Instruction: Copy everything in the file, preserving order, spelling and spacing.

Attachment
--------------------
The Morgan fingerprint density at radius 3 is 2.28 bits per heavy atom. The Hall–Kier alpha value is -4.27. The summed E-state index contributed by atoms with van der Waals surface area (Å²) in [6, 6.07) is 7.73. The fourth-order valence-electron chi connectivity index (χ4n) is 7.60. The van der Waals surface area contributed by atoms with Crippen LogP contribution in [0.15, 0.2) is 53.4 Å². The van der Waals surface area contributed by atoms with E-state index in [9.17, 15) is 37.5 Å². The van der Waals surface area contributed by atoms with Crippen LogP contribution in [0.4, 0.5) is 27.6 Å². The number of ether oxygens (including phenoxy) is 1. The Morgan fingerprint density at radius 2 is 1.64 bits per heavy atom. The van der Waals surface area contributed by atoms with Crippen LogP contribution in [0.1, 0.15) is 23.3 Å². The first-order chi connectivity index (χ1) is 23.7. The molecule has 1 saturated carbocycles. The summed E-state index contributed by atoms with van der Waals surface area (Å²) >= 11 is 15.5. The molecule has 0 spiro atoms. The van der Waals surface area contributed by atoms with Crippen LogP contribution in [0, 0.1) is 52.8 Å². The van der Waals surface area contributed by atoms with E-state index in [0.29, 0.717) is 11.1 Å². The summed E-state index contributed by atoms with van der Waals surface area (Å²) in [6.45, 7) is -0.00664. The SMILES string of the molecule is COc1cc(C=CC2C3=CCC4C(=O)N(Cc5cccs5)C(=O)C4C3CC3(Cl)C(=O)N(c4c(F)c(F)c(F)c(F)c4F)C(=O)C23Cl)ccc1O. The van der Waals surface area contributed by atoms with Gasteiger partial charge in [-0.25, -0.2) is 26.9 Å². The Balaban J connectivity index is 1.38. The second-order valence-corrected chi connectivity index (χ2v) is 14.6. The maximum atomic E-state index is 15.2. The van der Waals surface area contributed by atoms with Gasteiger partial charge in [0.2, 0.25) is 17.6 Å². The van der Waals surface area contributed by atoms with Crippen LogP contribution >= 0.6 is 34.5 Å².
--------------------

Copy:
The Morgan fingerprint density at radius 3 is 2.28 bits per heavy atom. The Hall–Kier alpha value is -4.27. The summed E-state index contributed by atoms with van der Waals surface area (Å²) in [6, 6.07) is 7.73. The fourth-order valence-electron chi connectivity index (χ4n) is 7.60. The van der Waals surface area contributed by atoms with Crippen LogP contribution in [0.15, 0.2) is 53.4 Å². The van der Waals surface area contributed by atoms with E-state index in [9.17, 15) is 37.5 Å². The van der Waals surface area contributed by atoms with Crippen LogP contribution in [0.4, 0.5) is 27.6 Å². The number of ether oxygens (including phenoxy) is 1. The Morgan fingerprint density at radius 2 is 1.64 bits per heavy atom. The van der Waals surface area contributed by atoms with Crippen LogP contribution in [0.1, 0.15) is 23.3 Å². The first-order chi connectivity index (χ1) is 23.7. The molecule has 1 saturated carbocycles. The summed E-state index contributed by atoms with van der Waals surface area (Å²) >= 11 is 15.5. The molecule has 0 spiro atoms. The van der Waals surface area contributed by atoms with Crippen LogP contribution in [0, 0.1) is 52.8 Å². The van der Waals surface area contributed by atoms with E-state index in [0.29, 0.717) is 11.1 Å². The summed E-state index contributed by atoms with van der Waals surface area (Å²) in [6.45, 7) is -0.00664. The SMILES string of the molecule is COc1cc(C=CC2C3=CCC4C(=O)N(Cc5cccs5)C(=O)C4C3CC3(Cl)C(=O)N(c4c(F)c(F)c(F)c(F)c4F)C(=O)C23Cl)ccc1O. The van der Waals surface area contributed by atoms with Gasteiger partial charge in [-0.25, -0.2) is 26.9 Å². The Balaban J connectivity index is 1.38. The second-order valence-corrected chi connectivity index (χ2v) is 14.6. The maximum atomic E-state index is 15.2. The van der Waals surface area contributed by atoms with Gasteiger partial charge in [0.2, 0.25) is 17.6 Å². The van der Waals surface area contributed by atoms with Crippen LogP contribution >= 0.6 is 34.5 Å².